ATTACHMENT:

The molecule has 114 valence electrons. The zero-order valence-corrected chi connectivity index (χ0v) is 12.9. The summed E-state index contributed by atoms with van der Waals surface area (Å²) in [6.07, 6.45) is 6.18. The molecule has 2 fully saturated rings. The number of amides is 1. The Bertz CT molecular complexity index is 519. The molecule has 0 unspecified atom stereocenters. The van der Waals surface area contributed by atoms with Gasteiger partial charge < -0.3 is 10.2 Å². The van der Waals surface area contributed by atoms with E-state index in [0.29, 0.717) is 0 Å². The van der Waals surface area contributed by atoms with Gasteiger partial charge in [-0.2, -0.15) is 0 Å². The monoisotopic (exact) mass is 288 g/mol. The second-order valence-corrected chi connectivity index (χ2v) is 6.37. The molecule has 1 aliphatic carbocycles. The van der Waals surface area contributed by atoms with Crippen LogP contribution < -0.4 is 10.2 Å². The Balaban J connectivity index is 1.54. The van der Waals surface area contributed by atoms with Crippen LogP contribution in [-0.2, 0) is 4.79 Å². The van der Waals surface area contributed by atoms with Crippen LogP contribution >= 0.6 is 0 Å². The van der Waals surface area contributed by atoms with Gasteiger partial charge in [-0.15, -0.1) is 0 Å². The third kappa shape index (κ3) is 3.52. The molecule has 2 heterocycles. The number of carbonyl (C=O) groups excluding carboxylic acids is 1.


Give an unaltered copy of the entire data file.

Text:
The molecule has 114 valence electrons. The zero-order valence-corrected chi connectivity index (χ0v) is 12.9. The summed E-state index contributed by atoms with van der Waals surface area (Å²) in [6.07, 6.45) is 6.18. The molecule has 2 fully saturated rings. The number of amides is 1. The Bertz CT molecular complexity index is 519. The molecule has 0 unspecified atom stereocenters. The van der Waals surface area contributed by atoms with Gasteiger partial charge < -0.3 is 10.2 Å². The van der Waals surface area contributed by atoms with E-state index in [0.29, 0.717) is 0 Å². The van der Waals surface area contributed by atoms with Gasteiger partial charge in [-0.2, -0.15) is 0 Å². The monoisotopic (exact) mass is 288 g/mol. The second-order valence-corrected chi connectivity index (χ2v) is 6.37. The molecule has 1 aliphatic carbocycles. The van der Waals surface area contributed by atoms with Crippen LogP contribution < -0.4 is 10.2 Å². The Balaban J connectivity index is 1.54. The van der Waals surface area contributed by atoms with Crippen LogP contribution in [-0.2, 0) is 4.79 Å². The van der Waals surface area contributed by atoms with Crippen LogP contribution >= 0.6 is 0 Å². The van der Waals surface area contributed by atoms with Gasteiger partial charge in [-0.15, -0.1) is 0 Å². The third kappa shape index (κ3) is 3.52. The molecule has 2 heterocycles. The number of carbonyl (C=O) groups excluding carboxylic acids is 1.